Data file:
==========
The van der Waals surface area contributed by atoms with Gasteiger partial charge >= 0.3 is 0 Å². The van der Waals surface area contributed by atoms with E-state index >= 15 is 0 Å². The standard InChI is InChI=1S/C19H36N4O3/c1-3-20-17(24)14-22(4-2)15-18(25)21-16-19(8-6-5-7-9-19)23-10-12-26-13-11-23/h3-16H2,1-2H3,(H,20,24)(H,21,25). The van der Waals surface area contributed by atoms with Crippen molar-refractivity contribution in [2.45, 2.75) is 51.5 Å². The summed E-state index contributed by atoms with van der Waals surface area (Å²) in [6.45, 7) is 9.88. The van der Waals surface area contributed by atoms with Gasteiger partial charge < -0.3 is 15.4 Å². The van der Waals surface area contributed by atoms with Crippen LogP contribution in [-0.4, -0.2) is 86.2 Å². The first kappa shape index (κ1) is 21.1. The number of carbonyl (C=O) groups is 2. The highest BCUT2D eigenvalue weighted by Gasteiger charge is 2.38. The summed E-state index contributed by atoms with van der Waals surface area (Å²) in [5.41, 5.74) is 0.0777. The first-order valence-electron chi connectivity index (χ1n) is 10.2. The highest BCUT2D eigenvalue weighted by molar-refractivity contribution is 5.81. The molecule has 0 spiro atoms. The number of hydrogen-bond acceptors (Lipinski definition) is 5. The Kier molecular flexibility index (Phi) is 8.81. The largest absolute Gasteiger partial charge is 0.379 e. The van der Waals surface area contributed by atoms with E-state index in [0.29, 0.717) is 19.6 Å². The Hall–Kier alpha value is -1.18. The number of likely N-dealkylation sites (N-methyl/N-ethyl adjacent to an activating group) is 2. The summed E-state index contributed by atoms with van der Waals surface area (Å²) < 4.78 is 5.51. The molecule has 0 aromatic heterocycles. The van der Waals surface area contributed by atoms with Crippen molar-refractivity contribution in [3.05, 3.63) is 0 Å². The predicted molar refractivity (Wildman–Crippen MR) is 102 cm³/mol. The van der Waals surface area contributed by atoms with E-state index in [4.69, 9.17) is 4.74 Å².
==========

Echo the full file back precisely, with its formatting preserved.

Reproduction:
The van der Waals surface area contributed by atoms with Gasteiger partial charge >= 0.3 is 0 Å². The van der Waals surface area contributed by atoms with E-state index >= 15 is 0 Å². The standard InChI is InChI=1S/C19H36N4O3/c1-3-20-17(24)14-22(4-2)15-18(25)21-16-19(8-6-5-7-9-19)23-10-12-26-13-11-23/h3-16H2,1-2H3,(H,20,24)(H,21,25). The van der Waals surface area contributed by atoms with Crippen molar-refractivity contribution in [2.45, 2.75) is 51.5 Å². The summed E-state index contributed by atoms with van der Waals surface area (Å²) in [6.45, 7) is 9.88. The van der Waals surface area contributed by atoms with Gasteiger partial charge < -0.3 is 15.4 Å². The van der Waals surface area contributed by atoms with Crippen LogP contribution in [-0.4, -0.2) is 86.2 Å². The first kappa shape index (κ1) is 21.1. The number of carbonyl (C=O) groups is 2. The highest BCUT2D eigenvalue weighted by Gasteiger charge is 2.38. The summed E-state index contributed by atoms with van der Waals surface area (Å²) in [5.41, 5.74) is 0.0777. The first-order valence-electron chi connectivity index (χ1n) is 10.2. The highest BCUT2D eigenvalue weighted by molar-refractivity contribution is 5.81. The molecule has 0 spiro atoms. The number of hydrogen-bond acceptors (Lipinski definition) is 5. The Kier molecular flexibility index (Phi) is 8.81. The largest absolute Gasteiger partial charge is 0.379 e. The van der Waals surface area contributed by atoms with E-state index in [0.29, 0.717) is 19.6 Å². The Hall–Kier alpha value is -1.18. The number of likely N-dealkylation sites (N-methyl/N-ethyl adjacent to an activating group) is 2. The summed E-state index contributed by atoms with van der Waals surface area (Å²) < 4.78 is 5.51. The molecule has 0 aromatic heterocycles. The van der Waals surface area contributed by atoms with Crippen molar-refractivity contribution in [3.05, 3.63) is 0 Å². The predicted molar refractivity (Wildman–Crippen MR) is 102 cm³/mol. The van der Waals surface area contributed by atoms with E-state index in [4.69, 9.17) is 4.74 Å².